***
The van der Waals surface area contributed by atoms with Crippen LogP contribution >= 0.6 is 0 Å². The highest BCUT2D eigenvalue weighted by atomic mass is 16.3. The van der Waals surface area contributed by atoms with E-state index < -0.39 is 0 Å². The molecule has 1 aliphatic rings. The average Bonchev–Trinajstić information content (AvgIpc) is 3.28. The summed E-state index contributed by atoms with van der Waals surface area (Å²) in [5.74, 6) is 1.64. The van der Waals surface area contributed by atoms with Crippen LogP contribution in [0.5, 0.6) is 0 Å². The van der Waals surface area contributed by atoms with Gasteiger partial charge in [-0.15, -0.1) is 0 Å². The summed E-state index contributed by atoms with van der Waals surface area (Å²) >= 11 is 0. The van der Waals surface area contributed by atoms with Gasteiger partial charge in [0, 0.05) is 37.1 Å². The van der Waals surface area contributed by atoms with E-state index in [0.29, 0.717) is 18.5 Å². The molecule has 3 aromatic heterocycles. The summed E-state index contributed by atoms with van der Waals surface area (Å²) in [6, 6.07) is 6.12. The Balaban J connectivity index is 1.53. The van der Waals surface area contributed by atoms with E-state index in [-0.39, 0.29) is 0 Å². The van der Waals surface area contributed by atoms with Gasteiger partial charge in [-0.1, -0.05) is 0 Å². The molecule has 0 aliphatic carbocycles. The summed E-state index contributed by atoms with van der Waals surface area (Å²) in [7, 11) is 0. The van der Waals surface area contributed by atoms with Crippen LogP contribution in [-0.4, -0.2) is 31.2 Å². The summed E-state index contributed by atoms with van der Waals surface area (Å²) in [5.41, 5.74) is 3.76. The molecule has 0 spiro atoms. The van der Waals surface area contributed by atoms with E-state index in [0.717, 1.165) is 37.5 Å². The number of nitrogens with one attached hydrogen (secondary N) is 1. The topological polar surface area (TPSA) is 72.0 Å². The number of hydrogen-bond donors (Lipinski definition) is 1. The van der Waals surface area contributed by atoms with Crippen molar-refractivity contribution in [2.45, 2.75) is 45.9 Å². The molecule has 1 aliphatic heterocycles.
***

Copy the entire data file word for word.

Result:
The van der Waals surface area contributed by atoms with Crippen LogP contribution >= 0.6 is 0 Å². The highest BCUT2D eigenvalue weighted by atomic mass is 16.3. The van der Waals surface area contributed by atoms with E-state index < -0.39 is 0 Å². The molecule has 1 aliphatic rings. The average Bonchev–Trinajstić information content (AvgIpc) is 3.28. The summed E-state index contributed by atoms with van der Waals surface area (Å²) in [5.74, 6) is 1.64. The van der Waals surface area contributed by atoms with Crippen LogP contribution in [0.5, 0.6) is 0 Å². The van der Waals surface area contributed by atoms with Gasteiger partial charge in [-0.15, -0.1) is 0 Å². The summed E-state index contributed by atoms with van der Waals surface area (Å²) >= 11 is 0. The van der Waals surface area contributed by atoms with Gasteiger partial charge in [0, 0.05) is 37.1 Å². The van der Waals surface area contributed by atoms with E-state index in [0.29, 0.717) is 18.5 Å². The molecule has 3 aromatic heterocycles. The summed E-state index contributed by atoms with van der Waals surface area (Å²) in [6, 6.07) is 6.12. The Balaban J connectivity index is 1.53. The van der Waals surface area contributed by atoms with E-state index in [-0.39, 0.29) is 0 Å². The van der Waals surface area contributed by atoms with Gasteiger partial charge in [-0.1, -0.05) is 0 Å². The molecule has 0 aliphatic carbocycles. The summed E-state index contributed by atoms with van der Waals surface area (Å²) in [7, 11) is 0. The van der Waals surface area contributed by atoms with Crippen LogP contribution in [-0.4, -0.2) is 31.2 Å². The summed E-state index contributed by atoms with van der Waals surface area (Å²) in [5.41, 5.74) is 3.76. The molecule has 0 spiro atoms. The van der Waals surface area contributed by atoms with E-state index in [0.717, 1.165) is 37.5 Å². The number of nitrogens with one attached hydrogen (secondary N) is 1. The topological polar surface area (TPSA) is 72.0 Å². The number of hydrogen-bond donors (Lipinski definition) is 1. The van der Waals surface area contributed by atoms with Crippen molar-refractivity contribution in [2.45, 2.75) is 45.9 Å². The molecule has 1 aliphatic heterocycles.